What I did find was that after an hour of playing around, sorry, experimenting with techniques, I started to tighten up. Hence the return visits over successive days. Even after my brain has frozen from pursuing one direction I can open up to other picture making chances. There is a stack of drainage pipes which I have photographed before, but armed with a 20mm lens I tried something different. It's landscape photography, but not as we know it.
All this messing about was just filling in time until today's poultry show and auction. After my experience at the sheep sale the other week I was determined to do this with the 28/50 combo and nothing else. I started out well enough using the 50mm to get this chicken pimping shot and a few others.
The 28mm wasn't getting much use, I reckon because there was a lot of space to work in. Despite this it was the 50mm I swapped for the dreaded 70-200mm. That lens works well for photographing the judging when there is room. Much as I wish it didn't!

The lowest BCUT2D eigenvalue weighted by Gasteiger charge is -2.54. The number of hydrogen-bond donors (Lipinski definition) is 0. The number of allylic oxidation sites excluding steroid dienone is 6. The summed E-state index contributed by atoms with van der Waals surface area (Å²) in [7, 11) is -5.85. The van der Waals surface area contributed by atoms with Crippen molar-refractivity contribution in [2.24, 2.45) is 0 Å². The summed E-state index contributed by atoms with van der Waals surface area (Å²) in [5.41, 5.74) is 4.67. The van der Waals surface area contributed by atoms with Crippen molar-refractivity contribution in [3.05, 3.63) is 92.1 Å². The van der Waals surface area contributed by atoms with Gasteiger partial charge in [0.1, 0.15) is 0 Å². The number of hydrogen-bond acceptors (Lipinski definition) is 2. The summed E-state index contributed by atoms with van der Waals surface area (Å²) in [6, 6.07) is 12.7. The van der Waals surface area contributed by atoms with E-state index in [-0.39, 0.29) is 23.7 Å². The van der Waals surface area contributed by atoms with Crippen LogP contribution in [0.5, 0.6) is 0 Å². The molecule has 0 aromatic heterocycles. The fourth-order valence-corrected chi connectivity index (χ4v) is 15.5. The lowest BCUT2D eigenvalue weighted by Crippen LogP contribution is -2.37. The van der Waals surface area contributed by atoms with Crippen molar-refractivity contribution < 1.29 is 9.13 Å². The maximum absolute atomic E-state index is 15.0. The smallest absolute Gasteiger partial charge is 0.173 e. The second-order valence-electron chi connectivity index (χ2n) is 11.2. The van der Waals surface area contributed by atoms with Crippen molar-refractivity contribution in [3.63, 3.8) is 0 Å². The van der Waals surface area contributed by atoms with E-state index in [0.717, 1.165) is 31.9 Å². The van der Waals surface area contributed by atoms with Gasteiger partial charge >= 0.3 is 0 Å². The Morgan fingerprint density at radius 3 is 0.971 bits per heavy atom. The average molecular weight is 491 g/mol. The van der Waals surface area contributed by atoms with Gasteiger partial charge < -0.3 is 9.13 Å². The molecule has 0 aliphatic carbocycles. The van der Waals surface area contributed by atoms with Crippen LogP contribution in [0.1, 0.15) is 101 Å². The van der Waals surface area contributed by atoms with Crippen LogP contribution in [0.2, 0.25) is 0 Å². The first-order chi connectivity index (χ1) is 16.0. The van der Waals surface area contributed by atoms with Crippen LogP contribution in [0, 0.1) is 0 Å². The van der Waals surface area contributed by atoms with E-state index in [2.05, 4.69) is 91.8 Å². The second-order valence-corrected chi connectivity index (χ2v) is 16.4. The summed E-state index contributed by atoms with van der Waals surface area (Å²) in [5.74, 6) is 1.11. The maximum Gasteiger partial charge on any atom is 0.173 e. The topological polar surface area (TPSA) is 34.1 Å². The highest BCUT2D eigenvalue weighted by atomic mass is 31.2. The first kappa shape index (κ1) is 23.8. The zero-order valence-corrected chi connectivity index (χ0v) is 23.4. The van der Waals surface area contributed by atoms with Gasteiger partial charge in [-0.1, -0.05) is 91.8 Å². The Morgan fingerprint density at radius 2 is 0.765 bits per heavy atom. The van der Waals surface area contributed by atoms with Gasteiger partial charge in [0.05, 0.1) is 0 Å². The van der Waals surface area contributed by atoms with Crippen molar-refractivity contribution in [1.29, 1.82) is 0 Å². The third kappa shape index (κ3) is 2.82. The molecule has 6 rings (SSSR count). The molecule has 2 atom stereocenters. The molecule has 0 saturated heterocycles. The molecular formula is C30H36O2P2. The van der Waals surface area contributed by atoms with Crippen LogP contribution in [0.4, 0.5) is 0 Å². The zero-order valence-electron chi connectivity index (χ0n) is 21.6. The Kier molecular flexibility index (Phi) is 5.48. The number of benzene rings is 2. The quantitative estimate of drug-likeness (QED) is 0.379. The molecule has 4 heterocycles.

I found it a struggle to get anything much I was happy with. No doubt I could have repeated picture ideas I'd done before, but that seemed pointless. If it was a paying gig to record the events then fair enough, do the greatest hits routine, but when the project is broader than the one day's going on I can't face covering the same ground.
After the judging was over I had a look in at the auction, swapping back to the 50mm. Again there wasn't anything fresh apart from a change of roles for some of the staff. I can't find a way to revitalise my approach.
Part of my difficulty, I'm sure, is the gloomy nature of the mart. There's never enough light to get enough depth of field for the kind of pictures I like to take. It's no problem for the fast-lens-wide-open-all-the-time crowd, but for the "f8 and be there" mob which I belong to it's hard to get to f4 most of the time without either losing shutter speed or the ISO hitting five figures. It's not too bad in the sale ring with its new lighting, but in the other sheds it's a nightmare.
I've a choice of poultry or sheep next weekend. I think the chickens will have to do without me. Then again, I've got a bit stale of the sheep front too. How do some people manage taking photographs of landscape all the time?